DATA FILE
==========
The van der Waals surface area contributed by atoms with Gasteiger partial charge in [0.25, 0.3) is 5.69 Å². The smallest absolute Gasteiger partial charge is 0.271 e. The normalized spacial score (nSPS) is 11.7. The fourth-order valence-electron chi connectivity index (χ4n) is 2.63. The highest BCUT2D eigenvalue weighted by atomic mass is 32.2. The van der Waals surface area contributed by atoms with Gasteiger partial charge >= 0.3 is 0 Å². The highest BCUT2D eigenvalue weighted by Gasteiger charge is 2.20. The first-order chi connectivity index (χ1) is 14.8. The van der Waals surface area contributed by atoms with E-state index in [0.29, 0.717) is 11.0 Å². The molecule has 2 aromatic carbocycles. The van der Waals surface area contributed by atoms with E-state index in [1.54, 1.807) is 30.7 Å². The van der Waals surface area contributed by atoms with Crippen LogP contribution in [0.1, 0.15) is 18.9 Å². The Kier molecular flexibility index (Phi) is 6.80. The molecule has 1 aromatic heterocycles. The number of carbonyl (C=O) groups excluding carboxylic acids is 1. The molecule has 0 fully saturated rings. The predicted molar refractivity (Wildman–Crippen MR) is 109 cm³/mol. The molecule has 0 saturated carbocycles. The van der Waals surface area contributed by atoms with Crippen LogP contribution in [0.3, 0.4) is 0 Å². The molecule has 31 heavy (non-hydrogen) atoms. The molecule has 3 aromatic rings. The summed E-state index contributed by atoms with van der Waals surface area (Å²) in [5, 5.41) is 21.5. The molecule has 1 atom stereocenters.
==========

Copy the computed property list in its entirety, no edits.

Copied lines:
The van der Waals surface area contributed by atoms with Gasteiger partial charge in [0.25, 0.3) is 5.69 Å². The smallest absolute Gasteiger partial charge is 0.271 e. The normalized spacial score (nSPS) is 11.7. The fourth-order valence-electron chi connectivity index (χ4n) is 2.63. The highest BCUT2D eigenvalue weighted by atomic mass is 32.2. The van der Waals surface area contributed by atoms with Gasteiger partial charge >= 0.3 is 0 Å². The highest BCUT2D eigenvalue weighted by Gasteiger charge is 2.20. The first-order chi connectivity index (χ1) is 14.8. The van der Waals surface area contributed by atoms with E-state index in [0.29, 0.717) is 11.0 Å². The molecule has 2 aromatic carbocycles. The van der Waals surface area contributed by atoms with E-state index in [1.54, 1.807) is 30.7 Å². The van der Waals surface area contributed by atoms with Crippen LogP contribution in [0.1, 0.15) is 18.9 Å². The Kier molecular flexibility index (Phi) is 6.80. The molecule has 1 aromatic heterocycles. The number of carbonyl (C=O) groups excluding carboxylic acids is 1. The molecule has 0 fully saturated rings. The predicted molar refractivity (Wildman–Crippen MR) is 109 cm³/mol. The molecule has 0 saturated carbocycles. The van der Waals surface area contributed by atoms with Crippen LogP contribution in [0.3, 0.4) is 0 Å². The molecule has 31 heavy (non-hydrogen) atoms. The molecule has 3 aromatic rings. The summed E-state index contributed by atoms with van der Waals surface area (Å²) in [5, 5.41) is 21.5. The molecule has 1 atom stereocenters.